Open-Source Customizable
Web Filtering Proxy Server


When you access the Internet with your web browser, a lot of things happen that are hidden to you. The browser and the website exchange "headers" that define the behaviour of the browser's cache system, create or use cookies, tell the website who you are and where you came from, and so on. Moreover, the page's html code contains hidden tags or javascript programs that control the browser's behaviour, such as "mouse-over" animation, page layering, URL masking or pop-up messages. And last but not least, the page often contains ads and banners that pollute the screen and slow down your web experience.

Proximodo acts as a mediator between the browser and the website. It "sees" everything that is going on and, according to your choices, modifies headers and html page content on-the-fly to make things right. You don't want pop-ups and banners? Just activate the corresponding filters and they will disappear. You want cookies to be deleted when you close your browser? Proximodo will do it for you. You want a fast navigation in the pages you already visited? Page caching will be forced.

Basically, Proximodo is a clone of a great piece of software called The Proxomitron, developed by Scott R. Lemmon. Now that for sad reasons Proxomitron is unmaintained, I started this project to carry on the idea. Though a few Proxomitron features are still missing in Proximodo (mainly SSL support) the essential is already there: 100% of Proxomitron filters will run under Proximodo (plus there is a menu to import your custom Proxomitron filters).

Proximodo currently comes with default Proxomitron filters, which can do quite a lot of different things. But you can write your own filters, using a powerful syntax that, despite its seeming complexity, is quite easy to use and master.


Proximodo currently offers the same features as Proxomitron, with a few differences.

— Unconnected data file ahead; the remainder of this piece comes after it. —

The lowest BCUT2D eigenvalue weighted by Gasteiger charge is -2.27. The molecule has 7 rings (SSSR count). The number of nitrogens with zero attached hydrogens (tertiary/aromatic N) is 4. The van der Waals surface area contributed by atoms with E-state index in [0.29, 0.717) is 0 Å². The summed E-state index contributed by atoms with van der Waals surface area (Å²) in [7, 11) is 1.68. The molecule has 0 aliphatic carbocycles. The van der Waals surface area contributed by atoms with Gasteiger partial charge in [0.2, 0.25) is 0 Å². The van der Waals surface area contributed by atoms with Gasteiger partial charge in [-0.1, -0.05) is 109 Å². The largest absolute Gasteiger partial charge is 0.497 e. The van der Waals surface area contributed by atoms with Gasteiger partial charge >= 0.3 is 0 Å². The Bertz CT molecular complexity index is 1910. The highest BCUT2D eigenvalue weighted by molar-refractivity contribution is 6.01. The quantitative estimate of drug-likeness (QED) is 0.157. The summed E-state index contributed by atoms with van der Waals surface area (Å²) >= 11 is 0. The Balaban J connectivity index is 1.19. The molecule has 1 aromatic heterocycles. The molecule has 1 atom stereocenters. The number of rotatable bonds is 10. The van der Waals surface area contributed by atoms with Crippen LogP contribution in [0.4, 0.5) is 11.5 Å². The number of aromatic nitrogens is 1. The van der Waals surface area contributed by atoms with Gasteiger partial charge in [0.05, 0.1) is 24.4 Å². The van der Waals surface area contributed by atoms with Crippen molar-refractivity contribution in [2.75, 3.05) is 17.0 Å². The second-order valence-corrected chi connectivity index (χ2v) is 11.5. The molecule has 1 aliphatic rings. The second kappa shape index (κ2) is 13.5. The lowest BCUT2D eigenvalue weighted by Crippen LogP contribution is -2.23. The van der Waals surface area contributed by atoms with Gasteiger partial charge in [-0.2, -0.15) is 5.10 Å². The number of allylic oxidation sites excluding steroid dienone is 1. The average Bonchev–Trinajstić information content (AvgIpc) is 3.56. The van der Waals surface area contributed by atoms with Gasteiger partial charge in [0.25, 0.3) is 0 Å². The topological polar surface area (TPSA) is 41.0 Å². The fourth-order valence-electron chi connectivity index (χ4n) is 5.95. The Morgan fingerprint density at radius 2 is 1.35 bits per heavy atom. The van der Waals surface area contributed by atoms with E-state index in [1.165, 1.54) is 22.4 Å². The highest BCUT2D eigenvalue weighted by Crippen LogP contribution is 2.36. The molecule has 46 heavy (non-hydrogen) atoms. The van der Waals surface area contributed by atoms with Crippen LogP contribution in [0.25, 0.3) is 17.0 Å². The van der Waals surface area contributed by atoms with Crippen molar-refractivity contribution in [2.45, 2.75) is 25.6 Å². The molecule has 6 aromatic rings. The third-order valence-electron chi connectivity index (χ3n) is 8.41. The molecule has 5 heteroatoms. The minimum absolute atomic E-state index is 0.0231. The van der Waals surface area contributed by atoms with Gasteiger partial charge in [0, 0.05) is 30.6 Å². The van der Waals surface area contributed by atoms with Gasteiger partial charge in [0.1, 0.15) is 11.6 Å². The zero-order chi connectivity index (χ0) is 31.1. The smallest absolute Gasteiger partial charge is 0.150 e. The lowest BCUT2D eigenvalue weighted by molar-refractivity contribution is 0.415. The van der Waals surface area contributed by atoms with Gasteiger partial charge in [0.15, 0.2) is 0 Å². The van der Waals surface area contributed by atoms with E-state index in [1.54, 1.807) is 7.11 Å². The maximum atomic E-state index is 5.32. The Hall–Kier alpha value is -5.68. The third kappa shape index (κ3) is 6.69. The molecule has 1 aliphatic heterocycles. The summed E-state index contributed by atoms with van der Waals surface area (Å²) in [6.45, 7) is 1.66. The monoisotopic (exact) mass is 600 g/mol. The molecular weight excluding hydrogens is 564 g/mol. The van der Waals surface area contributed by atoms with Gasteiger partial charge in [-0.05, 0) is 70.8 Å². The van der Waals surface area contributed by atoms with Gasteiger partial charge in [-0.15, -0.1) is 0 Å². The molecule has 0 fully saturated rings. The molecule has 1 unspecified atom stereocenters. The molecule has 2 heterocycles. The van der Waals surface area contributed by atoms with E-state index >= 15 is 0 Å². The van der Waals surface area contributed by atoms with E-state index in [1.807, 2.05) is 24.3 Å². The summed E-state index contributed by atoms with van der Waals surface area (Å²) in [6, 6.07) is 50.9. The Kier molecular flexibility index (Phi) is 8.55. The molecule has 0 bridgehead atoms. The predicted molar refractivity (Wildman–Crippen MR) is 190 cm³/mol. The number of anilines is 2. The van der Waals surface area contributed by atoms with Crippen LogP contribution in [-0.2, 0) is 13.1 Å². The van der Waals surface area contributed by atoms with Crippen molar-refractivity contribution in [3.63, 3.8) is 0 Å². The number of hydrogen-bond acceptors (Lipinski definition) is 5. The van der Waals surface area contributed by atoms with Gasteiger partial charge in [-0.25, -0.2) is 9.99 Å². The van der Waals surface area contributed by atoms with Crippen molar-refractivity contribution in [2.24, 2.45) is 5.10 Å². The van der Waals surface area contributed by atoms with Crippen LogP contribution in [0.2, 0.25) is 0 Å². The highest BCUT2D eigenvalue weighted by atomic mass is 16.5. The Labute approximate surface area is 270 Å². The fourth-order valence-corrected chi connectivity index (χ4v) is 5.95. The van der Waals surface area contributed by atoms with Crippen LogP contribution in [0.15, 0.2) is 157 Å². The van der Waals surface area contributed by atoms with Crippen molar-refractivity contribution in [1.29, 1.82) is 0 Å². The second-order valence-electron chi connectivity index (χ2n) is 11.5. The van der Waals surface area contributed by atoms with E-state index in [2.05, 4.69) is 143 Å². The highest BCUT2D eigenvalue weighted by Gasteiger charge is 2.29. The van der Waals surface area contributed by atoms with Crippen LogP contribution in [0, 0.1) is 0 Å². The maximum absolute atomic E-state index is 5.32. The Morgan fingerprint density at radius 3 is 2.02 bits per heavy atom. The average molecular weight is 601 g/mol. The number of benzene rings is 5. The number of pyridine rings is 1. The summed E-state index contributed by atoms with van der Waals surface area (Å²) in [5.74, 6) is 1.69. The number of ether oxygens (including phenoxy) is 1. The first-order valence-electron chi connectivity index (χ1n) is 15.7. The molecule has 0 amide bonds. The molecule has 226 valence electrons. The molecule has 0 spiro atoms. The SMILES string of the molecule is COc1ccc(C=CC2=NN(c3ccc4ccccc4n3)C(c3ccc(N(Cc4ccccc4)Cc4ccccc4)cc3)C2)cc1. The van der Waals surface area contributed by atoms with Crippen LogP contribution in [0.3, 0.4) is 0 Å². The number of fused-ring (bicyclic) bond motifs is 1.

What is has more:

What it has less (for the time being):


Start screen

Settings screen

Log Window

Configuration edition

Filter edition


Sources and binaries are available on SourceForge. A Linux build will be available when a few troubles with the building process are sorted out (help welcome!)


Proximodo has been picked up by the editoral staff of French users are encouraged to download the latest release from this page for improved download speed.

Read this CHANGES file for a summary of main changes in the new version.


Proximodo is still in early development stage, so you are invited to report bugs and misbehaviours to . Also, check once and a while for updates.

Proximodo is written in C++ and uses wxWidgets (2.6.0 or above) and zlib. I programmed it under Windows using Dev-C++ and GCC 3.4, so you will need to adapt the makefiles if you configuration is different from mine, which is straightforward: just a bunch of .cpp + .h that you compile with -D__WXMSW__ -DNO_GCC_PRAGMA -Wall -O2 (that's for MinGW) and link with zlib and wxWidgets libraries. Note that Proximodo uses C++ exceptions and STL.

If you are willing to participate in Proximodo's development, you are very welcome. Parts that most need help:

Read this TODO file for a summary of requested features and known issues.

All your suggestions, encouragements or even flaming will be welcome! Contact me at


Many thanks to the contributors to the project: Paul Rupe, Douglas Squirrel ; to the translators: Armando R. La Mura, Shimazaki Ryo ; to the beta testers, notably David 'Griptypethyne' ; to Kye-U for his forums ; to the generous donators ; and to the many users for their feedback, insightful questions and support.

Proximodo - Copyright (c) 2004-2005 Antony Boucher. Portions of code Copyright (c) 2004 Douglas Squirrel, Copyright (c) 2005 Paul Rupe Logo